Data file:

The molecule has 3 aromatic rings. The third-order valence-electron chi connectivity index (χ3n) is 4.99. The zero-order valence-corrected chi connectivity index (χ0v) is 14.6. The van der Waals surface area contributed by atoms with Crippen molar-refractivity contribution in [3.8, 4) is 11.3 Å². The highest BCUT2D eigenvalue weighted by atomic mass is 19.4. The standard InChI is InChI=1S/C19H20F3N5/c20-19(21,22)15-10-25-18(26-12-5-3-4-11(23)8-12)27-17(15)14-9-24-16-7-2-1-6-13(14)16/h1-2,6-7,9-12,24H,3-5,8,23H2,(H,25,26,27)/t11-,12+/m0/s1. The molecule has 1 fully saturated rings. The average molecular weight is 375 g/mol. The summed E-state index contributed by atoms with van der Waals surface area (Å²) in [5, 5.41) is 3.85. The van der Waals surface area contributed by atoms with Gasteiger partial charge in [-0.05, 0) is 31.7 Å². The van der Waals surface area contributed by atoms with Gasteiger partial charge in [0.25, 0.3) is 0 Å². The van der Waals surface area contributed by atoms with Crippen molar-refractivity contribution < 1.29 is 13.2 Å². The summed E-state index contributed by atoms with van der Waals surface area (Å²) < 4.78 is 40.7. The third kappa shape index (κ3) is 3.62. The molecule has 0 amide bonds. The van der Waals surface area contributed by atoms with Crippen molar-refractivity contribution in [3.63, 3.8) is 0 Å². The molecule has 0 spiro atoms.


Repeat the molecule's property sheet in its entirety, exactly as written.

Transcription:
The molecule has 3 aromatic rings. The third-order valence-electron chi connectivity index (χ3n) is 4.99. The zero-order valence-corrected chi connectivity index (χ0v) is 14.6. The van der Waals surface area contributed by atoms with Crippen molar-refractivity contribution in [3.8, 4) is 11.3 Å². The highest BCUT2D eigenvalue weighted by atomic mass is 19.4. The standard InChI is InChI=1S/C19H20F3N5/c20-19(21,22)15-10-25-18(26-12-5-3-4-11(23)8-12)27-17(15)14-9-24-16-7-2-1-6-13(14)16/h1-2,6-7,9-12,24H,3-5,8,23H2,(H,25,26,27)/t11-,12+/m0/s1. The molecule has 1 fully saturated rings. The average molecular weight is 375 g/mol. The summed E-state index contributed by atoms with van der Waals surface area (Å²) in [5, 5.41) is 3.85. The van der Waals surface area contributed by atoms with Gasteiger partial charge in [-0.05, 0) is 31.7 Å². The van der Waals surface area contributed by atoms with Gasteiger partial charge in [0.25, 0.3) is 0 Å². The van der Waals surface area contributed by atoms with Crippen molar-refractivity contribution < 1.29 is 13.2 Å². The summed E-state index contributed by atoms with van der Waals surface area (Å²) < 4.78 is 40.7. The third kappa shape index (κ3) is 3.62. The molecule has 0 amide bonds. The van der Waals surface area contributed by atoms with Crippen molar-refractivity contribution in [3.63, 3.8) is 0 Å². The molecule has 0 spiro atoms.